The science fiction of the future is getting closer. You walk by a store and the large digital screen advertising products presents goods to you that are tailored to your age using facial recognition technology. This is here today, both Adidas and Kraft have plans for this type of digital ads. Read more at Forbes (http://www.forbes.com/sites/kashmirhill/2011/09/01/kraft-to-use-facial-recognition-technology-to-give-you-macaroni-recipes/).

Now what happens if this technology is connected to Facebook, so that they don’t need to guess how old you are based on how you look, but can see for a fact. Also that you have children, dogs, cats, and whatever more there is is glean, based upon how Facebook will organise unstructured data into a structured format so it is easy to link and process.

Now facial recognition technologies are also to deny access to casinos in Las Vegas. Now imagine if every club and bar could effectively do away with the traditional bouncer and instead implement this technology.

Previously I have talked a lot about storecards, RFID and how this type of invasion on privacy could make you vulnerable to tailored ads… although maybe you like this, it really depends on your viewpoint. However now, it really may not matter if you have a storecard, RFID, whatever, your face will reveal all, your FB account will feed the digital ads, and I guess you won’t have any say in this at all!

India working for the poor

Largest biometric database being created in India with over 1.2 billion identities. Scary and a serious concern outside of the personal privacy aspect is the security of this database. From a positive standpoint and driving argument is that is provides the means to overcome the significant levels of corruption in India. Particularly for those living outside of the city and at the mercy of corrupt officials. In fact this database if implemented well would free these very persons from certain tyranny. Another dilemma ….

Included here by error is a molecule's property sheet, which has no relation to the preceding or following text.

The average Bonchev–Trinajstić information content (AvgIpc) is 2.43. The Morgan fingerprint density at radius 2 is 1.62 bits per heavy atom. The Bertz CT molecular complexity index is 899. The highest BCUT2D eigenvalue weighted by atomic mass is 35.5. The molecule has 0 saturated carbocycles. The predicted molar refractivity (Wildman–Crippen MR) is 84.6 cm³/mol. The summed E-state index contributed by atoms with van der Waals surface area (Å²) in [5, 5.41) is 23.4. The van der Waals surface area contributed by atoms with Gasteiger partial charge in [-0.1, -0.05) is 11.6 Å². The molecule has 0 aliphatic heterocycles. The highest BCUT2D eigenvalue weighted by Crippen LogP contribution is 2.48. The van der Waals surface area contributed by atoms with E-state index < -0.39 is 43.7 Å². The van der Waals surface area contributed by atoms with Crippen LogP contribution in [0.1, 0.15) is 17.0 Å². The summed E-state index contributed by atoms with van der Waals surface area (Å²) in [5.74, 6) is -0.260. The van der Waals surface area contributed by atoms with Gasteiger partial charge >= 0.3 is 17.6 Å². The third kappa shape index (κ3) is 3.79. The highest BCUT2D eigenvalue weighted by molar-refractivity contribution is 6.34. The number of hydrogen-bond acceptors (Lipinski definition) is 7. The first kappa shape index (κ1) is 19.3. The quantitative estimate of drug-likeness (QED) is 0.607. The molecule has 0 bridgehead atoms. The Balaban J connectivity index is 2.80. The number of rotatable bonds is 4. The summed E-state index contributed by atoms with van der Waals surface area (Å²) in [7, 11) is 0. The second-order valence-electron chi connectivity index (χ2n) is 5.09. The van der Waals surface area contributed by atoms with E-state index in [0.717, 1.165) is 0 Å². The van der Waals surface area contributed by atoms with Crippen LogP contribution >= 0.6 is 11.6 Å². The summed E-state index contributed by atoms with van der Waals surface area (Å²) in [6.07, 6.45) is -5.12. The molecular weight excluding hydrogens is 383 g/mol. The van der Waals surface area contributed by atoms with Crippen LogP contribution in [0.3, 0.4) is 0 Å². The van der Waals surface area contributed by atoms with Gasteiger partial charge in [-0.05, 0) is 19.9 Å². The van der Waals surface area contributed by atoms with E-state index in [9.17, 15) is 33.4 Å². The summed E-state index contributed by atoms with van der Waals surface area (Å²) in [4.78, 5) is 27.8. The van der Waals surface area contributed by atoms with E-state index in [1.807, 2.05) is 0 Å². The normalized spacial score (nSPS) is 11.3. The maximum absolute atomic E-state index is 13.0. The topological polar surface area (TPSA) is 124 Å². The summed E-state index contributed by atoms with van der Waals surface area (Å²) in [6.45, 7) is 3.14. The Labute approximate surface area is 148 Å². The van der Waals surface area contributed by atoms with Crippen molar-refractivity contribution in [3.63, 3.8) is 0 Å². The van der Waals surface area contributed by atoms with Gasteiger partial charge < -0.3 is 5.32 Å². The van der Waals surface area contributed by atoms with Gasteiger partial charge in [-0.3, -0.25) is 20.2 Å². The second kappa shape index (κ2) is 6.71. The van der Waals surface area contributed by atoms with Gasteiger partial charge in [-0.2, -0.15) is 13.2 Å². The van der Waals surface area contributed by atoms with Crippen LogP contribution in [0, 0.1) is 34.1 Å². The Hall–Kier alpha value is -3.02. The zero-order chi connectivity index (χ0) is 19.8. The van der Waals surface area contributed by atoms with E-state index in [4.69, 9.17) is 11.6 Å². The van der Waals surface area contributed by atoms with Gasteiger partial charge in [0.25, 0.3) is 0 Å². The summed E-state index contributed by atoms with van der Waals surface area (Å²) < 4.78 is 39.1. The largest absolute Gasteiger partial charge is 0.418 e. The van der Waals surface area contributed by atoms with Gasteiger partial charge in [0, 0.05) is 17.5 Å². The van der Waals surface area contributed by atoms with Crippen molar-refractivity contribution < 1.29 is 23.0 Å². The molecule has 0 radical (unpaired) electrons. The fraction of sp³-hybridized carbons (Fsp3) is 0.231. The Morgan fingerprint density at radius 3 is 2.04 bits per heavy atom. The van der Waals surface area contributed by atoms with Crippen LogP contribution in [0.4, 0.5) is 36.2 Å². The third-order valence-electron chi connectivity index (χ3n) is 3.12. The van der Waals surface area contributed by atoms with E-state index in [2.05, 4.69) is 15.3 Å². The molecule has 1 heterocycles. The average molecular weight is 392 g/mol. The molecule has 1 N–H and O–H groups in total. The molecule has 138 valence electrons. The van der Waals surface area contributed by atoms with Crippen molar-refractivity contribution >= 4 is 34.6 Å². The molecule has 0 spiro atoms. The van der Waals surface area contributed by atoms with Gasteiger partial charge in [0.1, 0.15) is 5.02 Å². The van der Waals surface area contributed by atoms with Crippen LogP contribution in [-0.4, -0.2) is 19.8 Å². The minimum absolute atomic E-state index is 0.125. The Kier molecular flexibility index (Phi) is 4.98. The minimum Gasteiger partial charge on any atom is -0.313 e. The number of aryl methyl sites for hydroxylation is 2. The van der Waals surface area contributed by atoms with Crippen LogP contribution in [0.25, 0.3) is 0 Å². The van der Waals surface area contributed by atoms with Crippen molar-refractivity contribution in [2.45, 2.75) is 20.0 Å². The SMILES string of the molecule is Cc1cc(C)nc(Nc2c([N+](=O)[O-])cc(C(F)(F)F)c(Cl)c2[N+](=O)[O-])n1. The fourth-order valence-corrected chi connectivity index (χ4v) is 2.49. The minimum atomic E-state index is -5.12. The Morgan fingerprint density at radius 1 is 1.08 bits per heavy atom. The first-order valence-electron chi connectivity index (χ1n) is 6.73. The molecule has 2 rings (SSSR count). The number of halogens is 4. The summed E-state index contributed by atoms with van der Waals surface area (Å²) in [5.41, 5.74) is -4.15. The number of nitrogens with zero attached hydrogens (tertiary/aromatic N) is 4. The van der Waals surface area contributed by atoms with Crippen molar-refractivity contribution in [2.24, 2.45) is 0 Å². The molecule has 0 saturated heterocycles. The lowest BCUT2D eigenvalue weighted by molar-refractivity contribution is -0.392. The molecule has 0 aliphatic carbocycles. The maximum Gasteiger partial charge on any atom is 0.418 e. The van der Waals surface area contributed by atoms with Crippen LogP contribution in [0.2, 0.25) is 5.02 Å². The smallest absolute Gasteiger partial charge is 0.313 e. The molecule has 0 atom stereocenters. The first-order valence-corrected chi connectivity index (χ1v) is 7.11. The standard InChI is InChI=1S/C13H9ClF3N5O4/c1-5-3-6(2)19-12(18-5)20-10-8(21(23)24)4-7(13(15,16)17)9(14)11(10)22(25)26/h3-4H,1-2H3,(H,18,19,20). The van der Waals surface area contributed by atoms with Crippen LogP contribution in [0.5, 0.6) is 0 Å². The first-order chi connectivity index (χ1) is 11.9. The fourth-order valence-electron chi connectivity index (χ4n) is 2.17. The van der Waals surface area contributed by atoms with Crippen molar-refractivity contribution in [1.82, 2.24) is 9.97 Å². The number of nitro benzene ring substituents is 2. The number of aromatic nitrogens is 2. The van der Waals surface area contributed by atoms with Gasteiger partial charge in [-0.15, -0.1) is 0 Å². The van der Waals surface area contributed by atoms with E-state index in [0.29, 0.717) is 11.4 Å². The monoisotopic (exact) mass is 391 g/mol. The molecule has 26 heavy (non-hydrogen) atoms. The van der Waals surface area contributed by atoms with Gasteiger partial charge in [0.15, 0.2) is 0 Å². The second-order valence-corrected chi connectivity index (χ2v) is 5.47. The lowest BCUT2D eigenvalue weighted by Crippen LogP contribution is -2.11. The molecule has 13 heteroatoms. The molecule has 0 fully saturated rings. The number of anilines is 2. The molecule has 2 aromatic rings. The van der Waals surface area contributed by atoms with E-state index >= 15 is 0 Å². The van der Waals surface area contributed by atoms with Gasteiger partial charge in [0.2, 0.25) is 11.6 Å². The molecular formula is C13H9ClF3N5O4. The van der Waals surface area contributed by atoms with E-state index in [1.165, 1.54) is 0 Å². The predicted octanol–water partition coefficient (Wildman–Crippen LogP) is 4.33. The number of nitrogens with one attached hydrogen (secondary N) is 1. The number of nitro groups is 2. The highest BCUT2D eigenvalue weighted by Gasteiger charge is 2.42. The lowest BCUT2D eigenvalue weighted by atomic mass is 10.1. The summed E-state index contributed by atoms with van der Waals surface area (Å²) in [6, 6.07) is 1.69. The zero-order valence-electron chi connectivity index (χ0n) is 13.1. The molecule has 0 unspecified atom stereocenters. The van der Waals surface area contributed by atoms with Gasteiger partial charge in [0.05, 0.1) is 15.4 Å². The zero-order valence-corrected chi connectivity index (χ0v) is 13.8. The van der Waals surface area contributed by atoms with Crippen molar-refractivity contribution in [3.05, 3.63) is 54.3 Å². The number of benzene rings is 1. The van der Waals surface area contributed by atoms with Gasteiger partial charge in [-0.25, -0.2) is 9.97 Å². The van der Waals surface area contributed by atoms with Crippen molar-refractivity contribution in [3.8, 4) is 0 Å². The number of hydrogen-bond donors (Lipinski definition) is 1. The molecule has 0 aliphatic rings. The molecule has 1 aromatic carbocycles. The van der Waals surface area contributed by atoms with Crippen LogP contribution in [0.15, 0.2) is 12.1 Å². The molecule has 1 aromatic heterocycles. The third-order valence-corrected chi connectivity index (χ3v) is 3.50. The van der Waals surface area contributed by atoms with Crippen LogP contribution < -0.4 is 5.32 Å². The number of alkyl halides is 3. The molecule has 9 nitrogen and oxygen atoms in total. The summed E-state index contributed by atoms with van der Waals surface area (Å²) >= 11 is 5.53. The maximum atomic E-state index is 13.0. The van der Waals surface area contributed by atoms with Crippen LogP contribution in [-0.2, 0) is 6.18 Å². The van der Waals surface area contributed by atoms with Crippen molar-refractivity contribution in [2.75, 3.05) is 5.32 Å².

Interesting that participation is voluntary. Same as Sweden’s approach.

Read more here. It is fascinating reading and worth a visit 🙂 .

Nothing to hide – CCTV in school toilets!

An excellent article on the use of CCTV, biometrics, databases, etc., in schools in the UK.

Can you imagine that on the uncertainly of whether CCTV should be permissible in toilets, Sayner (managing director of Proxis, a security installation company) reasons that “it depends exactly on what it is looking at,” adding that “If you’ve got nothing to hide, why should you object to that?” I just love this “nothing to hide” argument. For myself I’m not too keen on being the star on some camera footage when I visit the ladies room!

Cancer drug erases fingerprints

According to a report on BBC-news. Another reason against the use of biometrics in passports. If exceptions need to be made for those that cannot authenticate the the security systems becomes flawed.

More on genetic privacy down under

It’s not just the FBI that are keen to collect DNA of innocent persons. In Australia Mr McDevitt chief executive of CrimTrac, the agency which maintains the database, said the next step was taking samples from people charged but not convicted and from people charged for minor crimes as well as serious offences. Read more…